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Friday Nights at NOMA | Documentary Film: The Ghost Army | Music by Joe Cabral Thrio
Fri, May 26th, 2017 at 5:00 PM - 9:00 PM
Friday Nights at NOMA opens the museum’s doors for many interesting activities throughout the year: live music, movies, children’s activities, and more. Regular admission prices apply—NOMA members are FREE—but there is no extra charge for programs or films.
- 5:30 – 8:30 pm: Music by Joe Cabral Thrio
- 5 – 8 pm: Art on the Spot family activity table
- 6 pm: Docent Guided Tour of Jim Steg: New Work
- 7:30 pm: Documentary Film, The Ghost Army
ABOUT THE JOE CABRAL THRIO
The Joe Cabral Thrio is one of the most refreshing new groups on the New Orleans music scene. Cabral, a multi-instrumentalist, composer, and conceptual artist, fronts the Thrio on baritone saxophone and vocals. His partners, Doug Garrison on drums and James Singleton on bass, are so closely involved in Cabral’s musical vision that the group’s performances often seem like spontaneous compositions. Cabral and Garrison have worked together for more than 20 years in the Iguanas, and some of the Thrio material comes from that group’s repertoire. The Thrio plays a vast repertoire including Cabral’s own “The Beep,” “El Huracan” and “Don’t Treat Your Baby Mean”; Iguanas material like “Sour Grapes” and “Te Espero Alla En El Bar”; deep cuts from New Orleans songwriters Alex McMurray, Allen Toussaint, Ernie K-Doe and Al Hirt; recast pop tunes from sources a varied as The Flaming Lips, Amy Winehouse, Junior Brown, Burt Bacharach and Nick Cave; standards like the Rogers and Hart classic “Blue Room” and the Billie Holiday vehicle “I’m Just Fooling Myself”; and Latin American Cumbias, Sambas, Corredos and Tangos.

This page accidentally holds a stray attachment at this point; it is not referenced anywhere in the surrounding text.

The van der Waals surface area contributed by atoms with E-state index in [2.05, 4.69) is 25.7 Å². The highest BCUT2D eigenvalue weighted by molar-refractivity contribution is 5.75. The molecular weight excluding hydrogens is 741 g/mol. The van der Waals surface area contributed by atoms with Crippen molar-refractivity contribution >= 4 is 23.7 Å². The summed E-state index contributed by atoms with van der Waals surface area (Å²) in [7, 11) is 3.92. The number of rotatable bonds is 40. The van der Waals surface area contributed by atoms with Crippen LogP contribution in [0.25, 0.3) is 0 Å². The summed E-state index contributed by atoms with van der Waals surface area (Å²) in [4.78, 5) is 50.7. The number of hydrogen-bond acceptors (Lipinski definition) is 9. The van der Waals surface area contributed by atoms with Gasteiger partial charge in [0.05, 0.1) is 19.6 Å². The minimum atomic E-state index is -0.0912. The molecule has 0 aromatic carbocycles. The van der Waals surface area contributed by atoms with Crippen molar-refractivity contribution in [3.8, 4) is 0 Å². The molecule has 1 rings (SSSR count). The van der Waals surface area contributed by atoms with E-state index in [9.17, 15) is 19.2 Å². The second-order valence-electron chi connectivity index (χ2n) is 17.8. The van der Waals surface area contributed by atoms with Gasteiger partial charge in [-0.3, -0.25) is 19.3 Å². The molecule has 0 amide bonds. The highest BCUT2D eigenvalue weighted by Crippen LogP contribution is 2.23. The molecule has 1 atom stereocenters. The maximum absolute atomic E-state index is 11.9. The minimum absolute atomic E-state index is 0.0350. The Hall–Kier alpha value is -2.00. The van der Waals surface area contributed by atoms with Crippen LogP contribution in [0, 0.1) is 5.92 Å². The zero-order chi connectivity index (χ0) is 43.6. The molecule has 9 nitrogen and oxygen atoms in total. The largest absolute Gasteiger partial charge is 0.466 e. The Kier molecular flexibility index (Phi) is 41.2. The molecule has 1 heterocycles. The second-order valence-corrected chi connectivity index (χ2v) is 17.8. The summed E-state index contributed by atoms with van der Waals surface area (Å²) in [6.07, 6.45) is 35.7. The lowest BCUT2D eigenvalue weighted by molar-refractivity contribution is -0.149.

ABOUT THE GHOST ARMY
Prior to his lauded career as a Newcomb College art professor and professional artist, Jim Steg served in the covert “Ghost Army” of World War II. Sketches from his tour of duty appear in the retrospective exhibition Jim Steg: New Work, on view through Oct. 8, 2017. The Ghost Army, a PBS documentary film that premiered in 2013, tells the little-known story of Steg and his fellow soldier-artists who were charged with creating battlefield props to deceive the enemy in wartime Europe. A top-secret, tactical deception unit officially known as the 23rd Headquarters Special Troops, from June 1944 to March 1945 this “Ghost Army” staged 20 battlefield deceptions, beginning in Normandy and ending along the Rhine River. The deceivers employed an array of inflatables (tanks, trucks, jeeps, airplanes), sound trucks, phony radio transmissions and even playacting to trick Nazi troops. The largest of the four sub-units in the 23rd Headquarters Special Troops, the 603rd handled visual deception. They could create dummy airfields, motor pools, artillery batteries, and tank formations in a matter of hours.
SPONSORS: Friday Nights at NOMA is supported in part by grant funds from the Azby Fund; Ruby K. Worner Charitable Trust; New Orleans Jazz & Heritage Festival and Foundation; and the Louisiana Division of the Arts, Office of Cultural Development, Department of Culture, Recreation and Tourism, in cooperation with the Louisiana State Arts Council as administered by the Arts Council of New Orleans.